What is Contained in Encyclopedia of Mormonism
The Encyclopedia of Mormonism is a semi-official English-language encyclopedia for topics relevant to The Church of Jesus Christ of Latter-day Saints. The five-volume texts have been digitized and are available for free online via the Harold B. Lee Library’s official website.
Encyclopedia of Mormonism Background:
Published in 1992, the Encyclopedia contains nearly 1500 articles, including several short unattributed entries in four volumes. The text is approximately one million words, and over 1,850 pages including pictures, maps, charts, indexes, and appendices. The title for the Encyclopedia of Mormonism was chosen by Macmillan, the secular publisher that initiated the project.
There were over 730 contributors from a wide variety of fields, most of whom had LDS and academic backgrounds. A large number were professors at Brigham Young University (BYU), the LDS Church-owned university. Most individuals contributed only one article, and few submitted more than three or four. Notable contributors include Mormon historians Leonard J. Arrington and Thomas G. Alexander, former Salt Lake City mayor Ted Wilson, noted non-Mormon LDS historian Jan Shipps, authors Steven R. Covey, Gerald N. Lund, and Richard Eyre, respected scholar and apologist Hugh Nibley, and a few members of LDS hierarchy such as H. David Burton and Jeffery R. Holland.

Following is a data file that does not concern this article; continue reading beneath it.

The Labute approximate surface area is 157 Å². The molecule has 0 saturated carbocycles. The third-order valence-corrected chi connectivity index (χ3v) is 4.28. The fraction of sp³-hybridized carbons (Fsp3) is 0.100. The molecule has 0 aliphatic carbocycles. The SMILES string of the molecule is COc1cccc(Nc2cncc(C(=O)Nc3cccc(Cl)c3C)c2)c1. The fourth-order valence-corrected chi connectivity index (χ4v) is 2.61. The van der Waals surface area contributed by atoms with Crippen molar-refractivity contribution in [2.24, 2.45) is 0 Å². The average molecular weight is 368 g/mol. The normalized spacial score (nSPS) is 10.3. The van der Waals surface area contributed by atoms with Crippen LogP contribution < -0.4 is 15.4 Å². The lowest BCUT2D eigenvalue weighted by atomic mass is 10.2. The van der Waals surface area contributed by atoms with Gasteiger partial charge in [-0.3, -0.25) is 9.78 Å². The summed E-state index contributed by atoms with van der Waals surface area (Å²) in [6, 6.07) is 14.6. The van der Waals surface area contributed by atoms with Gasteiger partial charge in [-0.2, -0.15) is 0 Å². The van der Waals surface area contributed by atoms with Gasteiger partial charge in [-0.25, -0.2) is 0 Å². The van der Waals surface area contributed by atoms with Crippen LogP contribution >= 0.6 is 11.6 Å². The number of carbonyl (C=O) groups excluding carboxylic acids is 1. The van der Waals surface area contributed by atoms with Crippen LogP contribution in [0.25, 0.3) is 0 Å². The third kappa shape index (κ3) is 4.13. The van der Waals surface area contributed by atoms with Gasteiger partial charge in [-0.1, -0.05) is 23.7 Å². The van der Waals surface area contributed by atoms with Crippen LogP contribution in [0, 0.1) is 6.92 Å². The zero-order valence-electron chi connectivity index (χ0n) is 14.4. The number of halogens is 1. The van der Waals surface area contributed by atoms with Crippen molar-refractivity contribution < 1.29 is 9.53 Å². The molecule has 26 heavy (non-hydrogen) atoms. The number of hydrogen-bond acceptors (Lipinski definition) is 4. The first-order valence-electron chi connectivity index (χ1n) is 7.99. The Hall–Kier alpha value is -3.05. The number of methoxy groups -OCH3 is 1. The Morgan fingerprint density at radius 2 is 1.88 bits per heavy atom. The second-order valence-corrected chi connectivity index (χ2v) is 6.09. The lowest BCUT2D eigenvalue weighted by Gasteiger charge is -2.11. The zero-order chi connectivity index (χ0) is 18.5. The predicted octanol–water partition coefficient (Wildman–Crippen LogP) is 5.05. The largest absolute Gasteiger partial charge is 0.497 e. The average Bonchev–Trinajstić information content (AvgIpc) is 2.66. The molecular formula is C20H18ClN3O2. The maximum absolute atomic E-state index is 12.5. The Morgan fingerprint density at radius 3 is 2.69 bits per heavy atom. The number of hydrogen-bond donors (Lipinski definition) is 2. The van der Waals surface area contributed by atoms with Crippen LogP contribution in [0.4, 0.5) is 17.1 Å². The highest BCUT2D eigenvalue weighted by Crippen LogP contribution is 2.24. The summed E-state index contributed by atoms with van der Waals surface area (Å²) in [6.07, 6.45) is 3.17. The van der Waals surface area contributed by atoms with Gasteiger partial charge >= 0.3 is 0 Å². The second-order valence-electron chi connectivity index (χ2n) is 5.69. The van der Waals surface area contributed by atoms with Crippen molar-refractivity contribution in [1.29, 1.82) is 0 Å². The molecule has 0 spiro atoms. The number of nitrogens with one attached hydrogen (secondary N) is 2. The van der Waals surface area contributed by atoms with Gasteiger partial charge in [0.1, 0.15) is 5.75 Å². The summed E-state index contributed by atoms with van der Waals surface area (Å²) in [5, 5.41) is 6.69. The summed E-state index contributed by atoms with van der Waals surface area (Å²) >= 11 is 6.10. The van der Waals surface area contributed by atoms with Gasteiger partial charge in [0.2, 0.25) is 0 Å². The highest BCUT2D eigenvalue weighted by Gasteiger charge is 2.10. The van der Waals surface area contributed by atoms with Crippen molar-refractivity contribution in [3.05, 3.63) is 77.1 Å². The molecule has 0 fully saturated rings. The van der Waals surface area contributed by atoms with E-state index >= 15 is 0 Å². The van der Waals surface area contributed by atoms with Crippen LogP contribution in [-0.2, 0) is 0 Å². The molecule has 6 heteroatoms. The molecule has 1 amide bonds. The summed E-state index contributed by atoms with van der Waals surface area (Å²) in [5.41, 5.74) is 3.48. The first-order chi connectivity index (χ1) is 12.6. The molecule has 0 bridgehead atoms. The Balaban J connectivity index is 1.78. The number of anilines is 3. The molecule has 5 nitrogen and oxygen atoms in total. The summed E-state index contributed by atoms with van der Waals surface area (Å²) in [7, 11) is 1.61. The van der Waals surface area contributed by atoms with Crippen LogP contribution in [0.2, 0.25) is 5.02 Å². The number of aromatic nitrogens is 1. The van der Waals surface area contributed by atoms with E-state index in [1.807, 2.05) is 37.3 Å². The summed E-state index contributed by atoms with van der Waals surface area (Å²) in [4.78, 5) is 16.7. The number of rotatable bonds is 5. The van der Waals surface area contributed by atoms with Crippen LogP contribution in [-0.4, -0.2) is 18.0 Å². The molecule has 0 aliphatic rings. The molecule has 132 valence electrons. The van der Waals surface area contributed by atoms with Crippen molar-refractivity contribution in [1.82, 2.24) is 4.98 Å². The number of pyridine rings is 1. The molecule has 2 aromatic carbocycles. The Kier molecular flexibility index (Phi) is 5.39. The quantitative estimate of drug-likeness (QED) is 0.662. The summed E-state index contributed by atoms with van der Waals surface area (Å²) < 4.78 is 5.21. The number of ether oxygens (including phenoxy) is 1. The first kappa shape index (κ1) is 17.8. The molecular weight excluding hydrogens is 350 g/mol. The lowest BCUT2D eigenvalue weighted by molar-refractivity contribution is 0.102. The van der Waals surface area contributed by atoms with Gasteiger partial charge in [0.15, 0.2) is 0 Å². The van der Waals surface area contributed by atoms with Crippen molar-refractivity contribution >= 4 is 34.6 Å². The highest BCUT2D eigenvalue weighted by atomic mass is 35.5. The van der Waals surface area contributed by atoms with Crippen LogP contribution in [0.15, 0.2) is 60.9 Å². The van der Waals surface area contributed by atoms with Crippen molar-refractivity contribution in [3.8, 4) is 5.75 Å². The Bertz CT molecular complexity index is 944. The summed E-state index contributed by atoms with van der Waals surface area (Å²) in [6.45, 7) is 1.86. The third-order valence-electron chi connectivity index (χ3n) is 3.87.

The editor of the Encyclopedia of Mormonism, Daniel H. Ludlow, states that he strove to make the volume as professional as possible. Most articles are written by Ph. D.s in their respective fields. LDS general authorities (the church’s spiritual leaders) wrote little of the Encyclopedia; indeed, most contributors from church hierarchy were only tapped to write articles on the publications or institutions they directly administered or led. For impartiality and perspective, several non-Mormons were asked to write important articles. For example, Shipps wrote on the outsider’s interpretation of Mormonism, and Richard P. Howard, a historian of the Reorganized Church of Jesus Christ of Latter-Day Saints (now the Community of Christ), wrote on his branch of the Latter Day Saint movement.
The Encyclopedia of Mormonism includes lengthy articles on core LDS subjects like LDS Church history and doctrine, but the work also includes many topics that are less closely related to Mormonism. For example, articles on constitutional law, sports, science, and freedom discuss LDS perspectives and contributions to various fields.
Ludlow also sought to make the encyclopedia accessible to non-Mormons: an optional fifth volume was printed, containing the “Standard Works,” LDS scriptures that are heavily cited in the encyclopedia.
Role of encyclopedia relative to the LDS Church
Although the LDS Church cooperated in the production of the book, particularly by setting aside BYU resources, the Encyclopedia was meant to be independent and unofficial in the church. Ludlow highlights that in his concluding preface remarks:
Lest the role of the Encyclopedia be given more weight than it deserves, the editors make it clear that those who have written and edited have only tried to explain their understanding of Church history, doctrines, and procedures; their statement and opinions remain their own. The Encyclopedia of Mormonism is a joint product of Brigham Young University and Macmillan Publishing Company, and its contents do not necessarily represent the official position of The Church of Jesus Christ of Latter-day Saints. – Encyclopedia of Mormonism, p. lxii.
The LDS Church also noted the position in official publications.
Encyclopedia of Mormonism Views Of Contents: